They have already managed to preemptively warn at least one victim of a swatting attempt in Enumclaw, Washington. As a result, the police department's head e-mailed the entire department to ask any police sent to the address in question to "knock with your hand, not your boot."
Security

Simple Rogue WiFi Hotspot Captures High Profile Data 67

Posted by samzenpus
from the protect-ya-neck dept.
jones_supa writes Gustav Nipe, president of Sweden's Pirate Party's youth wing, was successful with somewhat trivial social engineering experiment in the area of the Sälen security conference. He set up a WiFi hotspot named "Öppen Gäst" ("Open Guest") without any kind of encryption. What do you know, a large amount of unsuspecting high profile guests associate with the network. Nipe says he was able to track which sites people visited as well as the emails and text messages of around 100 delegates, including politicians and journalists as well as security experts. He says that he won't be revealing which sites were visited by specific experts, as the point was just to draw attention to the issue of rogue network monitoring. The stunt has already sparked criticism in Swedish newspapers and on social media, with some angry comments saying that Nipe breached Sweden's Personal Data Act.
Chrome

Chrome For OS X Catches Up With Safari's Emoji Support 104

Posted by timothy
from the luckily-only-words-here dept.
According to The Next Web, Emoji support has landed in the latest developer builds of Chrome for OS X, meaning that emoji can be seen on websites and be entered into text fields for the first time without issues. ... Users on Safari on OS X could already see emoji on the Web without issue, since Apple built that in. The bug in Chrome was fixed on December 11, which went into testing on Chrome’s Canary track recently. From there, we can expect it to move to the consumer version of Chrome in coming weeks.
Communications

The Slow Death of Voice Mail 237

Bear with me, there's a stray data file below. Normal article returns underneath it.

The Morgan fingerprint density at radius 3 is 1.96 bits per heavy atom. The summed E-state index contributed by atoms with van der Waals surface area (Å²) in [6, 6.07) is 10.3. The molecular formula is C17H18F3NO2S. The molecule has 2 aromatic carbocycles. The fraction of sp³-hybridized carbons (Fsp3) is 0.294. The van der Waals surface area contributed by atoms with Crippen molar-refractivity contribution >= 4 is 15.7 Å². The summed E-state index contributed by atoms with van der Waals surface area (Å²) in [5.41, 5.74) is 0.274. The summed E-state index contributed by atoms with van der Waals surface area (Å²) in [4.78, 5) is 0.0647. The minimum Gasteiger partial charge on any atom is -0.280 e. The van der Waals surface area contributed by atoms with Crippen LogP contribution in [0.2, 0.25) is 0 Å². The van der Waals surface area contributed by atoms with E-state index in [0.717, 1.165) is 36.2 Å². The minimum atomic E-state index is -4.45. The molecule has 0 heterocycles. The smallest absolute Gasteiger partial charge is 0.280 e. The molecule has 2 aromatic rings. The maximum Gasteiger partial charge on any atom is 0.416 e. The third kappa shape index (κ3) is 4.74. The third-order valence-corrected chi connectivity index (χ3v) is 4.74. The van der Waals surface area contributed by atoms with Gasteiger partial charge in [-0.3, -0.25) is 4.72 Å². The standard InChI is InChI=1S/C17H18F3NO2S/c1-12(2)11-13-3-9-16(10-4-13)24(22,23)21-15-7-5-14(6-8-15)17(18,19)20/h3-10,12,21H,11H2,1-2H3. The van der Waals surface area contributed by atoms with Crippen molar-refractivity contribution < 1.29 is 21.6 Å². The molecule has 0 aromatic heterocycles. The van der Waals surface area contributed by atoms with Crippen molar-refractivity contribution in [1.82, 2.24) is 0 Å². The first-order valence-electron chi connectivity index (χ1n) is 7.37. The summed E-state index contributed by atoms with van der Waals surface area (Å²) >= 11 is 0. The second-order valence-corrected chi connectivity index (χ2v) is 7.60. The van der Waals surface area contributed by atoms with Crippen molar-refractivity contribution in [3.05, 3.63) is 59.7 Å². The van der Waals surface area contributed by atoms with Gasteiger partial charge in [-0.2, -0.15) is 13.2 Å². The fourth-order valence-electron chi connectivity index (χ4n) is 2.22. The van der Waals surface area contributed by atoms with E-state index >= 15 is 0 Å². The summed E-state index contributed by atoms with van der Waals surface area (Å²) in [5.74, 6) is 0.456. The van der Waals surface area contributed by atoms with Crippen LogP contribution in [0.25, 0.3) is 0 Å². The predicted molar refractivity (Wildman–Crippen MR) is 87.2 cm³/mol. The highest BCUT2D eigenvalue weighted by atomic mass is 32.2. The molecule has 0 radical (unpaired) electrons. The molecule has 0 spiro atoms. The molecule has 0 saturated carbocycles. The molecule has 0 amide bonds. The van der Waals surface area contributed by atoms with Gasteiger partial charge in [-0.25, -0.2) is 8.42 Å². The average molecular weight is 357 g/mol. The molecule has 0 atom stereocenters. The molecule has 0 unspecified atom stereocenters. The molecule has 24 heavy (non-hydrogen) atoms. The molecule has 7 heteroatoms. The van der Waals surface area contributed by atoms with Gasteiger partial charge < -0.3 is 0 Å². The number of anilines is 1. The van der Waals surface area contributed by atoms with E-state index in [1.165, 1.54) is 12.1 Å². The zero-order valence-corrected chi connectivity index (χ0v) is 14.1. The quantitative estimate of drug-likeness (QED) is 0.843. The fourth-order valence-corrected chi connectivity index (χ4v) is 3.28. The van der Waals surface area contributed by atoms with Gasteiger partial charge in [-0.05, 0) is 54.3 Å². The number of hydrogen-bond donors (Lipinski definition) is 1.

Posted by Soulskill
from the at-the-tone,-please-hang-up-and-send-me-an-email dept.
HughPickens.com writes: Duane D. Stanford reports at Bloomberg that Coca-Cola's Atlanta Headquarters is the latest big company to ditch its old-style voice mail, which requires users to push buttons to scroll through messages and listen to them one at a time. The change went into effect this month, and a standard outgoing message now throws up an electronic stiff arm, telling callers to try later or use "an alternative method" to contact the person. Techies have predicted the death of voice mail for years as smartphones co-opt much of the office work once performed by telephones and desktop computers. Younger employees who came of age texting while largely ignoring voice mail are bringing that habit into the workforce. "People north of 40 are schizophrenic about voice mail," says Michael Schrage. "People under 35 scarcely ever use it." Companies are increasingly combining telephone, e-mail, text and video systems into unified Internet-based systems that eliminate overlap. "Many people in many corporations simply don't have the time or desire to spend 25 minutes plowing through a stack of 15 to 25 voice mails at the end or beginning of the day," says Schrage.

In 2012, Vonage reported its year-over-year voicemail volumes dropped 8%. More revealing, the number of people bothering to retrieve those messages plummeted 14%. More and more personal and corporate voicemail boxes now warn callers that their messages are rarely retrieved and that they're better off sending emails or texts. "The truly productive have effectively abandoned voicemail, preferring to visually track who's called them on their mobiles," concludes Schrage. "A communications medium that was once essential has become as clunky and irrelevant as Microsoft DOS and carbon paper."
Businesses

Microsoft Lays Off 2,100, Axes Silicon Valley Research 109

Posted by samzenpus
from the end-of-the-line dept.